Growing up bilingual, bicultural and bi-happy
By Bryna Bates Jean-Marie
From Las Fabulosas
For parents who are raising kids in a bicultural household, teaching them to speak Ingles y Español is something of a passion. That's why developing habits that incorporate both cultures into kids' daily routines, says John Baugh -- chair of the Public Relations Committee at the Linguistic Society of America and professor emeritus of education and linguistics at Stanford University -- will bring bicultural happiness to la familia.
Engage them in activities from both culturas.
"Watch television in both languages, particularly the one that is not dominant in your speech community. Sing songs and nursery rhymes from both cultures. This will instill respect and familiarity with both," says Baugh, the Margaret Bush Wilson professor in arts and sciences at Washington University in St. Louis.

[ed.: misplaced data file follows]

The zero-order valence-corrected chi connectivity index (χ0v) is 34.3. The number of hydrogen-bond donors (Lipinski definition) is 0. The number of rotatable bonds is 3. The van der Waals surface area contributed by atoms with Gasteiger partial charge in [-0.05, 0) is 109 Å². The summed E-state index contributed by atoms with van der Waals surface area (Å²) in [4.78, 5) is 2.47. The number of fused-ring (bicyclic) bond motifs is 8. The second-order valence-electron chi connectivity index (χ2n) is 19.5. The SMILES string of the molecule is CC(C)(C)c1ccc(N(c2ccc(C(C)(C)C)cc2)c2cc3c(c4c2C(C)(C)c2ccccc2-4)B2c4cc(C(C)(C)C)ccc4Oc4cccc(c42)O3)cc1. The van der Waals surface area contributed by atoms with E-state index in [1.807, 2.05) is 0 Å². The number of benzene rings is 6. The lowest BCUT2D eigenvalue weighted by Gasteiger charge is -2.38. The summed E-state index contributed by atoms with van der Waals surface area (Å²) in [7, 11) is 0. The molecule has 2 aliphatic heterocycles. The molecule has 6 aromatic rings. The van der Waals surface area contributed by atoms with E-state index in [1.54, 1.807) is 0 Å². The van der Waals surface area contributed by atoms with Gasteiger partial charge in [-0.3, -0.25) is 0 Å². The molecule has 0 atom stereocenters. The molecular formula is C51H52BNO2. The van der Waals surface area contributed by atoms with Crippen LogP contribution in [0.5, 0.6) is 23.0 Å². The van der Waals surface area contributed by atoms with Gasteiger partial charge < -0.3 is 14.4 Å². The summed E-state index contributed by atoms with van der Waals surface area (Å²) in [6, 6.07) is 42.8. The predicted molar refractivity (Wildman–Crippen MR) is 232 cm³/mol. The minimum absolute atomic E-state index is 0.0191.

Give both cultures equal importance.
"Depending upon the context in which people live, circumstances may imply that one culture may be devalued in comparison to the dominant culture and language," adds Baugh. "If this impression exists, family members should do everything possible to maintain and value their family heritage, language and culture, while doing what's necessary to gain fluency in the dominant language and culture."
Baugh offers this final note: "The benefits of bilingualism and biculturalism are tremendous. Chinese, Spanish, and Brazilian Portuguese are growing in global influence. People who are familiar with more than one language, and more than one culture, will be better equipped to participate more fully in the future global economy. This familiarity with languages and cultures besides English is an underutilized asset in a global economy that demands linguistic and cultural dexterity."
Bryna Bates Jean-Marie has contributed to People, Black Enterprise, Glamour, Marie Claire, O, The Oprah Magazine and Tyra.com.
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